A new bill aimed at strengthening the existing ban on horse soring has the support of two major veterinary groups in the United States.
The American Veterinary Medical Association (AVMA) and the American Association of Equine Practitioners (AAEP) said they supported the Prevent All Soring Tactics Act (PAST), HR 1518.
The bill seeks to eliminate horse soring by improving the US Department of Agriculture’s enforcement capabilities and strengthening penalties against violators, among other provisions.
Soring is the intentional use of pain in Tennessee Walking Horses, Spotted Saddle Horses, and Racking Horses to produce a high-stepping, unnatural gait.
It involves the use of chemical and mechanical irritants on the lower legs to sensitise the tissues and encourage a higher gait.
Despite being illegal for more than 40 years, shortfalls in funding and other resources needed for enforcement at the federal level have contributed to a culture of corruption where the practice remains prevalent in shows and auctions in certain pockets of the US.
“Soring of horses is an inhumane practice that veterinarians are, unfortunately, still seeing. It has crippling physical and mental effects on horses,” said AVMA president Dr Douglas Aspros.
“It’s sad when winning a show takes precedence over the health and welfare of the horse.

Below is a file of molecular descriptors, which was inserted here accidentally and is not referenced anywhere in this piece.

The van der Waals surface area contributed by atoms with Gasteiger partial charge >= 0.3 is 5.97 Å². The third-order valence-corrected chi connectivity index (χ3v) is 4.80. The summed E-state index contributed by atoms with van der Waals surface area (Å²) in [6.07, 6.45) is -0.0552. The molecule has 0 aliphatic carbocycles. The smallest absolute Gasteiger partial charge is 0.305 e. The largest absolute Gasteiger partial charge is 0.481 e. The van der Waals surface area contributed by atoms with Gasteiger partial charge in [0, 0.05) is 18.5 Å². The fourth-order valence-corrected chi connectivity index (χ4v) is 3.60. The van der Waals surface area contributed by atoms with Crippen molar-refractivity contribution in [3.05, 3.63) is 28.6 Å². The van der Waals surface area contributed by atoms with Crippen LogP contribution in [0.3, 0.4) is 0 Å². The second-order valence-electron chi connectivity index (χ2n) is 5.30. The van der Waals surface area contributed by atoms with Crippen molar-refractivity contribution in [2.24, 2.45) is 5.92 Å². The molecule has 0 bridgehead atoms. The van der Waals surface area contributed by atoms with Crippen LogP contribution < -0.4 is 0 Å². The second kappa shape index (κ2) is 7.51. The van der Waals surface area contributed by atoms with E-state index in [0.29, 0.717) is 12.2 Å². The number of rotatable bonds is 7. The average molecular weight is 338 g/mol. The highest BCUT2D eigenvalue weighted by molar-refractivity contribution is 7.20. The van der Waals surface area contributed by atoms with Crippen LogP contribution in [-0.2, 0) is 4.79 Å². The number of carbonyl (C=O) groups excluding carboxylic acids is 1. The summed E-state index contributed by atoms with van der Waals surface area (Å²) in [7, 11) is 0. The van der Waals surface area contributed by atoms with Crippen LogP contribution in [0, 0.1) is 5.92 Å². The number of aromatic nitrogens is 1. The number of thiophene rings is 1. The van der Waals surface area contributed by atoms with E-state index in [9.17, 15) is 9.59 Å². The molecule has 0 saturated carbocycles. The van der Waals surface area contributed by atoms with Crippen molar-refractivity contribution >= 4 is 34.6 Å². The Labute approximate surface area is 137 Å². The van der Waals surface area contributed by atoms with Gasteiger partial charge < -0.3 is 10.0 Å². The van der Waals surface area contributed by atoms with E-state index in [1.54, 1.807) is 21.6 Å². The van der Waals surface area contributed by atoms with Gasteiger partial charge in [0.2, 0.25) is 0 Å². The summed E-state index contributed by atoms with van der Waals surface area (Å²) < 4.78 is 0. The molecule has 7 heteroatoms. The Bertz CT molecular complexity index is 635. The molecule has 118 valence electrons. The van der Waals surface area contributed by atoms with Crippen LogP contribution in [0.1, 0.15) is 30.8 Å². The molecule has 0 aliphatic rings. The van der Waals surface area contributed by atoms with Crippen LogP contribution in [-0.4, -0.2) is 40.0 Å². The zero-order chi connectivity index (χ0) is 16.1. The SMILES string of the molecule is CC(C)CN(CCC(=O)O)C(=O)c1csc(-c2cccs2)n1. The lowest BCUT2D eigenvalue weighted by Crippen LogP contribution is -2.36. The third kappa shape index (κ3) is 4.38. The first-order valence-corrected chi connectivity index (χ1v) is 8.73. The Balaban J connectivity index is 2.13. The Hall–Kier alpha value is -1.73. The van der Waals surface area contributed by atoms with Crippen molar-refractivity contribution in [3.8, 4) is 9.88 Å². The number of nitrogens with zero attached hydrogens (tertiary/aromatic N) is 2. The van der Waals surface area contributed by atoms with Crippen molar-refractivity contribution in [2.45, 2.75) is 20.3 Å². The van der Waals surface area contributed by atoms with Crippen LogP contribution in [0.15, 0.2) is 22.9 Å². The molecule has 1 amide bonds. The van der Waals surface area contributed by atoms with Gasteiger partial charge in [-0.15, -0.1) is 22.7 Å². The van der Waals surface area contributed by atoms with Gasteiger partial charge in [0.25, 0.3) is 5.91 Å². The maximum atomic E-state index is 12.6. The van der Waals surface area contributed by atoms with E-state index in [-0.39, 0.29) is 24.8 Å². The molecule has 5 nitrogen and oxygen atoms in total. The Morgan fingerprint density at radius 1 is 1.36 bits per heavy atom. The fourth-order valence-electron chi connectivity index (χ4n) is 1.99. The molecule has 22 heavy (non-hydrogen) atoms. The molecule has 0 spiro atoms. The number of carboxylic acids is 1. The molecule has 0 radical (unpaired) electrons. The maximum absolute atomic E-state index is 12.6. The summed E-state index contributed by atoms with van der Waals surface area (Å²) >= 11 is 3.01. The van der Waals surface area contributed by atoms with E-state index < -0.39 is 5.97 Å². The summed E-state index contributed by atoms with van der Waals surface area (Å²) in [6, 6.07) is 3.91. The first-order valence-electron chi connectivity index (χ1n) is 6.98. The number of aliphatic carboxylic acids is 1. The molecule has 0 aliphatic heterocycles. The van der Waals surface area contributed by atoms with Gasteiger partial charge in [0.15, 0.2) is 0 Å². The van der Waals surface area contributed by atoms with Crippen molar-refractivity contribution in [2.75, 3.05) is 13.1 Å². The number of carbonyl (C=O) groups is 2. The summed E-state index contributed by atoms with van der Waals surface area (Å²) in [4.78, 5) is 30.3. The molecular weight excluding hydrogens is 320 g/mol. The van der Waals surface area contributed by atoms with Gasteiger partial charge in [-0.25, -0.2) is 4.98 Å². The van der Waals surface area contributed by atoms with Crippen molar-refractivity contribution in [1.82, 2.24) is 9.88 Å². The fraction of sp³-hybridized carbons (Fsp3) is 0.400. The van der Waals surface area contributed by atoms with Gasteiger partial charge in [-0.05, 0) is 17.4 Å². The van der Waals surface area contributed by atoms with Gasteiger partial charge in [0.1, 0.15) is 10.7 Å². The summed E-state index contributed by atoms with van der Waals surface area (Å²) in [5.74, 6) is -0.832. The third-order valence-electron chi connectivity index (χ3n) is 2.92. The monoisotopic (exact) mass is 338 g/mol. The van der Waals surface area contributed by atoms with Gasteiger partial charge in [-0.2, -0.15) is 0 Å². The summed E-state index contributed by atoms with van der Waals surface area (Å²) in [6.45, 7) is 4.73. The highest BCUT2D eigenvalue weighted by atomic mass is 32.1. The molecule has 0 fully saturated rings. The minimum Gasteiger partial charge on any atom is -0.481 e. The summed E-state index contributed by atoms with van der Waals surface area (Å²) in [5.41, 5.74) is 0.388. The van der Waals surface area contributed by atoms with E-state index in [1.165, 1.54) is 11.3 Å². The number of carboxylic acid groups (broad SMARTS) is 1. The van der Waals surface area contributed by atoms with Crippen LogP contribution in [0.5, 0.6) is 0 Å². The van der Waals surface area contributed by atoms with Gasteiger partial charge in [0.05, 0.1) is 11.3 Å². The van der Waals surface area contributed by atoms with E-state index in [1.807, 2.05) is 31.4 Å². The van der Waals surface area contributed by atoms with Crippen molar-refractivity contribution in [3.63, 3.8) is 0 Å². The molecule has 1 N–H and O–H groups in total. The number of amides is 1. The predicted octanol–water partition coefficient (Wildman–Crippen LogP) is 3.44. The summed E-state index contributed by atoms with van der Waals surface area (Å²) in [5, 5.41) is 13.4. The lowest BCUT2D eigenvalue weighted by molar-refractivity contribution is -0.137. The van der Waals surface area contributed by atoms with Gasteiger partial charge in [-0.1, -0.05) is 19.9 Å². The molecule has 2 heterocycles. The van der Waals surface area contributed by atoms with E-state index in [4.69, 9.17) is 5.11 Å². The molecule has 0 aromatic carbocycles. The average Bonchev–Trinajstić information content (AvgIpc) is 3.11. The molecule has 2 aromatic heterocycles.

“As veterinarians, we simply can’t stand by and allow horses to be abused. We encourage Congress to quickly pass HR 1518 and put an end to the inhumane and unethical practice of soring, once and for all.”
Specifically, the bill proposes to:
- Make the actual act of soring, or directing another person to cause a horse to become sore, illegal, whereas the original act only banned showing, transporting, or auctioning a horse that was sore, not the actual practice;
- Prohibit the use of action devices (eg, boot, collar, chain, roller, or other device that encircles or is placed upon the lower extremity of the leg of a horse) on any limb of Tennessee Walking Horses, Spotted Saddle Horses, or Racking Horses at horse shows, exhibitions, sales or auctions and bans weighted shoes, pads, wedges, hoof bands, or other devices that are not used for protective or therapeutic purposes;
- Increases civil and criminal penalties for violations, and creates a penalty structure that requires horses to be disqualified for increasing periods of time based on the number of violations;
- Allows for permanent disqualification from the show ring after three or more violations; and
- Requires the US Department of Agriculture (rather than the current structure of horse industry self-regulation) to license, train, assign and oversee inspectors to enforce the Horse Protection Act.
AAEP President Dr Ann Dwyer said: “Soring is one of the most significant equine welfare issues in the United States.
“Federal legislation is the only action that will end this decades-long abuse of horses, and we urge all within the veterinary and horse-owning communities to join us in supporting this bill’s passage.”
Earlier report: New bill aims to toughen anti-soring laws